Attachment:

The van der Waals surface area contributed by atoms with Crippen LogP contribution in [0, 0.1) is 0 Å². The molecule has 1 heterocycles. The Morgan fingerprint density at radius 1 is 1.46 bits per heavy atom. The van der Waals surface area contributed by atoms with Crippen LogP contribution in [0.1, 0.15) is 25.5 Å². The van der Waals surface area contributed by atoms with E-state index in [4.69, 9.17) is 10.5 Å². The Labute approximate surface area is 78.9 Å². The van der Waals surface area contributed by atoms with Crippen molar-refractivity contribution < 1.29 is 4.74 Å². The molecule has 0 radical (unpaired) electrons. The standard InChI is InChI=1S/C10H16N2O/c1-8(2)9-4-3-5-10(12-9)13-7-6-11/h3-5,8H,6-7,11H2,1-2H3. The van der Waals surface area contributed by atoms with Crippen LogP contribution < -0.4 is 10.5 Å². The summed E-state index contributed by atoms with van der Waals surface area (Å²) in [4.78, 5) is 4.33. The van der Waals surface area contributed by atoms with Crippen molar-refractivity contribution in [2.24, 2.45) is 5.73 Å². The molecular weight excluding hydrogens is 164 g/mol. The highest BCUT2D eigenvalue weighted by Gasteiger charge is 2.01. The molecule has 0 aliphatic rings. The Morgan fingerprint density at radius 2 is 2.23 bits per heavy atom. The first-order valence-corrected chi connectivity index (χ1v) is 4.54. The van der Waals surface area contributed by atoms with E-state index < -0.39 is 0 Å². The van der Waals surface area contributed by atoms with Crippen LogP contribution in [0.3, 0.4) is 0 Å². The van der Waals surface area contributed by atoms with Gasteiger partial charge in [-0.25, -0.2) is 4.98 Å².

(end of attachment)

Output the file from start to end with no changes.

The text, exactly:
The van der Waals surface area contributed by atoms with Crippen LogP contribution in [0, 0.1) is 0 Å². The molecule has 1 heterocycles. The Morgan fingerprint density at radius 1 is 1.46 bits per heavy atom. The van der Waals surface area contributed by atoms with Crippen LogP contribution in [0.1, 0.15) is 25.5 Å². The van der Waals surface area contributed by atoms with E-state index in [4.69, 9.17) is 10.5 Å². The Labute approximate surface area is 78.9 Å². The van der Waals surface area contributed by atoms with Crippen molar-refractivity contribution < 1.29 is 4.74 Å². The molecule has 0 radical (unpaired) electrons. The standard InChI is InChI=1S/C10H16N2O/c1-8(2)9-4-3-5-10(12-9)13-7-6-11/h3-5,8H,6-7,11H2,1-2H3. The van der Waals surface area contributed by atoms with Crippen LogP contribution < -0.4 is 10.5 Å². The summed E-state index contributed by atoms with van der Waals surface area (Å²) in [4.78, 5) is 4.33. The van der Waals surface area contributed by atoms with Crippen molar-refractivity contribution in [2.24, 2.45) is 5.73 Å². The molecular weight excluding hydrogens is 164 g/mol. The highest BCUT2D eigenvalue weighted by Gasteiger charge is 2.01. The molecule has 0 aliphatic rings. The Morgan fingerprint density at radius 2 is 2.23 bits per heavy atom. The first-order valence-corrected chi connectivity index (χ1v) is 4.54. The van der Waals surface area contributed by atoms with E-state index < -0.39 is 0 Å². The van der Waals surface area contributed by atoms with Crippen LogP contribution in [0.3, 0.4) is 0 Å². The van der Waals surface area contributed by atoms with Gasteiger partial charge in [-0.25, -0.2) is 4.98 Å².